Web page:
One of the greatest challenges of being a tween is knowing what you can and cannot do. To the tween mind, the world appears wide open. Anything kids can do is fair game but so is anything a young adult can do. The great misconception of tweenagedom is that a tween can do anything. (A variation of this, the notion that teenagers know everything and no one else understands anything at all, is extremely prevalent during the teenage years that follow, but thatís another story for another column.)
My eleven-year-old son is currently straddling that line between boy and man. Heís as strong as an ox but he doesnít know it. His trademark flying hugs (a hug that begins with a running start from across the room) are less cute and more painful than they once were. His playful wrestling with mom is bordering on dangerous. As the saying goes, he doesnít know his own strength. He sees himself still as a child but he isnít. Heís something else. Heís a tween.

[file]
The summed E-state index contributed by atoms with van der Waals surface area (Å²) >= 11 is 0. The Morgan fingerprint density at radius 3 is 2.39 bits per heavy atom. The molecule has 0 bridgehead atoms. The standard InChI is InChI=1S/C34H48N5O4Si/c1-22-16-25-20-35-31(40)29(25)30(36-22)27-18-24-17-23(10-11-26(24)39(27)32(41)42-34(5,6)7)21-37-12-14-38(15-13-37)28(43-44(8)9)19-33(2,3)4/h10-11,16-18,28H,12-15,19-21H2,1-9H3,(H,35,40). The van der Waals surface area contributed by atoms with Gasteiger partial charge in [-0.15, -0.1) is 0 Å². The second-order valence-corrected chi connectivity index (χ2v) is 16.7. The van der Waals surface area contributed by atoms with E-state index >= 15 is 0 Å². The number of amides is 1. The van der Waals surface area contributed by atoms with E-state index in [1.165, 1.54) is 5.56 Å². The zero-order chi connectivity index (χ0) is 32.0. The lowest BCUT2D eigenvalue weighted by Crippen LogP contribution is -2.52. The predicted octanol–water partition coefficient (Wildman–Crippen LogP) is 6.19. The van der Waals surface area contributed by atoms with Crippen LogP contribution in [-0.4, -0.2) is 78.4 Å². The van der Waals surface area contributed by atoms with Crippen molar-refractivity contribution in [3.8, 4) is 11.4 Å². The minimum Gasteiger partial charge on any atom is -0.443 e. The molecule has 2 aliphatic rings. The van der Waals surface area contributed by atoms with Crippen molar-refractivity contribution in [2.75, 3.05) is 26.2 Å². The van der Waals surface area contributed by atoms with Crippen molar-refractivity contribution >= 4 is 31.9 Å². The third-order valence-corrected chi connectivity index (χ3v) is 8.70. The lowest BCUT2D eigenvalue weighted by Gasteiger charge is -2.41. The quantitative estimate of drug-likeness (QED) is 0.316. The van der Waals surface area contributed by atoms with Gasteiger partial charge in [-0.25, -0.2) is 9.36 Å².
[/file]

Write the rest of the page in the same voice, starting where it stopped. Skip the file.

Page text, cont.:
On the flip side, he sometimes struggles with understanding his place in the social hierarchy. He will argue with adults because he thinks he has standing to debate decisions that are made beyond the scope of his maturity. He sees himself already as an adult but he isnít. Heís something else. Heís a tween.
Walking him down that narrow line, teaching him to how to be a man while keeping in perspective the fact that he is not yet there, that he is now a man-in-training, is my job. That means giving him freedom to make some decisions, even some that will carry potentially negative consequences, on his own. It means making some decisions for him, regardless of how unpopular that may be. It means being a parent.† Not a dictator and not a buddy, a parent.